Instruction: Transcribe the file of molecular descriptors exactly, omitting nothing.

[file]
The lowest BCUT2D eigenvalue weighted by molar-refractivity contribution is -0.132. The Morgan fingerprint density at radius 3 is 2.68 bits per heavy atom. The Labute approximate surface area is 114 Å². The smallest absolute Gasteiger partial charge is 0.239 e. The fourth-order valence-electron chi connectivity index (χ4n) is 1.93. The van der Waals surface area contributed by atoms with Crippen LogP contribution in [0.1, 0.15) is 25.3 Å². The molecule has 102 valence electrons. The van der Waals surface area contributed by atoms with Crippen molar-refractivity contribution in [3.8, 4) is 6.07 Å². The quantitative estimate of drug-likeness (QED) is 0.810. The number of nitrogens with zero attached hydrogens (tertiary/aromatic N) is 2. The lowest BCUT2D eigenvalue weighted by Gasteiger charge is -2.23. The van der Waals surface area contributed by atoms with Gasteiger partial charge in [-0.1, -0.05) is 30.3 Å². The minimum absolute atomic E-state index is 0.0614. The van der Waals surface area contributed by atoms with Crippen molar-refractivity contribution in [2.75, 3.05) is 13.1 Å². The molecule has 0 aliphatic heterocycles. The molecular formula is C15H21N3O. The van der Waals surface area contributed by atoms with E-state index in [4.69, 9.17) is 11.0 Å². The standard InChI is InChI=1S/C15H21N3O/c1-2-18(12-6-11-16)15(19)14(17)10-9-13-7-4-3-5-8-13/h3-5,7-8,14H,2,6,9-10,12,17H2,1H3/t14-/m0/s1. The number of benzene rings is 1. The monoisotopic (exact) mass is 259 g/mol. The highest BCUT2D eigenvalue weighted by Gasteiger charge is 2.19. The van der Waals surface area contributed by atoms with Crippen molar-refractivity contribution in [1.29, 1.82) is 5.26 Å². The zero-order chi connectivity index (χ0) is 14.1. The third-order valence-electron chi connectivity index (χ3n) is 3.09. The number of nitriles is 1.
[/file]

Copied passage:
The lowest BCUT2D eigenvalue weighted by molar-refractivity contribution is -0.132. The Morgan fingerprint density at radius 3 is 2.68 bits per heavy atom. The Labute approximate surface area is 114 Å². The smallest absolute Gasteiger partial charge is 0.239 e. The fourth-order valence-electron chi connectivity index (χ4n) is 1.93. The van der Waals surface area contributed by atoms with Crippen LogP contribution in [0.1, 0.15) is 25.3 Å². The molecule has 102 valence electrons. The van der Waals surface area contributed by atoms with Crippen molar-refractivity contribution in [3.8, 4) is 6.07 Å². The quantitative estimate of drug-likeness (QED) is 0.810. The number of nitrogens with zero attached hydrogens (tertiary/aromatic N) is 2. The lowest BCUT2D eigenvalue weighted by Gasteiger charge is -2.23. The van der Waals surface area contributed by atoms with Gasteiger partial charge in [-0.1, -0.05) is 30.3 Å². The minimum absolute atomic E-state index is 0.0614. The van der Waals surface area contributed by atoms with Crippen molar-refractivity contribution in [2.75, 3.05) is 13.1 Å². The molecule has 0 aliphatic heterocycles. The molecular formula is C15H21N3O. The van der Waals surface area contributed by atoms with E-state index in [4.69, 9.17) is 11.0 Å². The standard InChI is InChI=1S/C15H21N3O/c1-2-18(12-6-11-16)15(19)14(17)10-9-13-7-4-3-5-8-13/h3-5,7-8,14H,2,6,9-10,12,17H2,1H3/t14-/m0/s1. The number of benzene rings is 1. The monoisotopic (exact) mass is 259 g/mol. The highest BCUT2D eigenvalue weighted by Gasteiger charge is 2.19. The van der Waals surface area contributed by atoms with Crippen molar-refractivity contribution in [1.29, 1.82) is 5.26 Å². The zero-order chi connectivity index (χ0) is 14.1. The third-order valence-electron chi connectivity index (χ3n) is 3.09. The number of nitriles is 1.